An individual institution—The specialist team within an institution also negotiates a learning curve. In our example, seven patients scheduled for a neonatal switch operation returned from the operation room having had an alternative procedure, usually because the coronary artery anatomy had been inadequately delineated preoperatively by the cardiologists. As in other series,16 crossover was associated with morbidity and mortality. A new surgical protocol is likely to have new information requirements and may alter the contribution of many of the team members.

An individual surgeon—The experience of a surgeon learning a new operation in which the steps of the operation are well described will be entirely different from the experience of tackling an operation which has only just been developed and for which therefore little or no reference material exists. Frameworks within which surgical trainees learn procedures exist, and formal guidelines for their adoption may limit the risk to patients during training. For a more established surgeon, apprenticeship arrangements are less ordered, but the value of operating along with another experienced surgeon has been emphasised.4 17

Management of innovation

A new treatment should ideally be introduced within an appropriate scientific, logistical, and ethical framework, but there is little momentum to progress towards more accountability in new surgery. Making such a process accountable could stifle innovation and impair the flexibility of surgeons to make creative decisions on the basis of a picture that emerges only in the operating room. At each new operation, however, a scientific hypothesis is being tested, and the need for “tracker” trials—designed for the context of fast changing technologies and guided by flexible protocols that allow for learning curves—is evident.18 Such trials should facilitate the identification of treatments that are performing poorly, as well as rejecting harmful new treatments, and should hopefully provide maximum information about which treatment is best, combining the benefits of randomised controlled trials with those of registers of new technologies.

What is already known on this topic

Many new operations are adopted outside a framework of formal ethical or scientific scrutiny

New treatments are usually judged by their early results, even if the treatment is meant to be a long term investment

Expressions of “current” mortality are difficult when outcomes are changing fast

Learning curves, particularly in paediatric cardiac surgery, are hard to accept

What this study adds

The study documents the superiority of an operation that had a higher early but lower late mortality than the operation that it was replacing

Implementation of this operation was associated with a transient increase in mortality while the international specialist community, the hospital team, and the individual surgeons learned about the new operation

Ethical issues are associated both with the decision to offer a new treatment and the informed decision to accept it. Clinical ethics committees could help to structure this process—and in doing so give the patient reassurance and the surgeon confidence—and clarify the medicolegal situation. A strategy for monitoring outcomes and possibly informal stopping rules could be agreed and scrutinised by such a committee. There are circumstances, particularly pertaining to decisions taken in early childhood, when crucial discussions cannot be evidence based. In our example, both a treatment whose outcomes were uncertain and some difficult issues of early and late hazard (and how these were valued) had to be communicated in accessible language. The ethical communication of an offer of a relatively new treatment is also complicated by the various ways of expressing “current” mortality (“series so far,” “last year,” “last 10”) that may give different estimates, particularly when mortality is changing rapidly over time. As a result it may be difficult to be honest with a patient or family without seeming evasive.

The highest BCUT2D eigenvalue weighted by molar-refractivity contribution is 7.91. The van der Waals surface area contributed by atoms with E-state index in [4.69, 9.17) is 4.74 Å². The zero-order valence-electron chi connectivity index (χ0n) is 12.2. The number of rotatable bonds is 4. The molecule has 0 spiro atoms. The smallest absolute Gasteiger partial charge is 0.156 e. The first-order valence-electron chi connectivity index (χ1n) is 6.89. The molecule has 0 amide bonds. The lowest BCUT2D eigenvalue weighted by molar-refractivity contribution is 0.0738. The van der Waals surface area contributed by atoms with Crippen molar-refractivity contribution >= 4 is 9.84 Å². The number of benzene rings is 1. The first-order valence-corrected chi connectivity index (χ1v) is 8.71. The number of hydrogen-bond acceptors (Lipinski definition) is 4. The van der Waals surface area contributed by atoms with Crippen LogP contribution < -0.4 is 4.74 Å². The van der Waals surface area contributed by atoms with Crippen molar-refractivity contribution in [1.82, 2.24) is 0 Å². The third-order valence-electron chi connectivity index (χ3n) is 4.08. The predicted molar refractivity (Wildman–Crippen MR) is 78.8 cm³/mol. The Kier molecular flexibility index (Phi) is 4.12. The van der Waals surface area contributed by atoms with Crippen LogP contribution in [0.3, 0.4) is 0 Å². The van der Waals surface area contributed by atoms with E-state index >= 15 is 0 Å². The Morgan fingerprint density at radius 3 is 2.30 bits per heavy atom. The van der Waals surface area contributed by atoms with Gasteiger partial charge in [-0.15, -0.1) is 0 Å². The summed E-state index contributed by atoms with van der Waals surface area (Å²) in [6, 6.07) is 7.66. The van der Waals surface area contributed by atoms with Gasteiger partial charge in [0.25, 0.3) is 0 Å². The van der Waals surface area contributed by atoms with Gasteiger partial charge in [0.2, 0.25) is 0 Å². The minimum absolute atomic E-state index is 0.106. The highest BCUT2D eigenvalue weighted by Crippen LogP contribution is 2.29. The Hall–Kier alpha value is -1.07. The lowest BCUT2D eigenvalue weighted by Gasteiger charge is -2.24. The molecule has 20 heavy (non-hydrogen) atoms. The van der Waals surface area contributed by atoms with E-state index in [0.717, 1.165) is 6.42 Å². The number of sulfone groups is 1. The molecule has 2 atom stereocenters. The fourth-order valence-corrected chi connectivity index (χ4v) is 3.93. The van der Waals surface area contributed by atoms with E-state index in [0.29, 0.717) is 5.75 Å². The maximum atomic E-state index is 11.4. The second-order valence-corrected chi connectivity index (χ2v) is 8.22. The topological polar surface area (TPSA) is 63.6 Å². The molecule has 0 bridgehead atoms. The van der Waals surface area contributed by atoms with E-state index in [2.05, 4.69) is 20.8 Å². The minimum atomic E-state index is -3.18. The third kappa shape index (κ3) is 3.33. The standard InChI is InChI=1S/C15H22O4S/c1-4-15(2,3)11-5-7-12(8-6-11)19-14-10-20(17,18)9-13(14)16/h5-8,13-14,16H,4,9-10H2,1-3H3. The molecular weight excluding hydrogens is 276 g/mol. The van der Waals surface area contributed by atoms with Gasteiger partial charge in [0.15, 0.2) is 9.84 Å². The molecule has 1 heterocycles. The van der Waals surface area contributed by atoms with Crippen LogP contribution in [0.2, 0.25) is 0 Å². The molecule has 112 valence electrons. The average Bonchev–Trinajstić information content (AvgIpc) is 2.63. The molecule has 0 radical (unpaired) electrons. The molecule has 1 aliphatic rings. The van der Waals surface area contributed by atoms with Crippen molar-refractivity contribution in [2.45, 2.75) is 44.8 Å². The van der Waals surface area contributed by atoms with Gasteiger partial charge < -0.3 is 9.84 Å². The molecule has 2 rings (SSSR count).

Logistical difficulties surround the introduction of a new treatment that minimises risk to patients while maximising the availability of the experience to the wider medical community. Ideally, institutions pioneering new treatments should have an acceptable record in related areas and have enough patients to enable rapid learning. This approach would see new strategies concentrated in a limited number of centres. Such centralisation and the possibility of having more than one specialist surgeon operating together could amplify the experience, while reducing the effect of an individual's learning curve. Both ideas, however, require movement of patients and some change of professional culture. Finally, an acceptable means of monitoring the change both institutionally and individually needs to be established so that institutional decisions and individual performance can be reviewed.


Many new operations are adopted outside a framework of formal ethical or scientific scrutiny. In our experience a new surgical strategy was accompanied by a learning curve while not only surgeons, but also the institution, adapted to the demands of the new treatment. Debate has made poor outcomes associated with learning less acceptable, both in the medical profession and among the general public. Frameworks must be developed that aim at maximising any benefit to a group of patients while minimising the risk to each individual.


We thank Adelaide Tunstill and Rebecca Clayton for their help in collecting the data and Fergus Macartney for his contribution to the original research question.

Contributors: CB initiated the formulation of the original study hypothesis, analysed the data, and was the principal author of the paper. RY initiated the research, collected the switch data, participated in data analysis, and helped to write the paper. DS collected and participated in analysis of the data on the Senning procedure and helped to write the paper. JD helped to interpret the data and to write and edit the paper. MdeL was involved in discussing core ideas and study design and contrib-uted to the interpretation of the data and to writing the paper. RY is the guarantor.


  • Funding None

  • Competing interests None declared.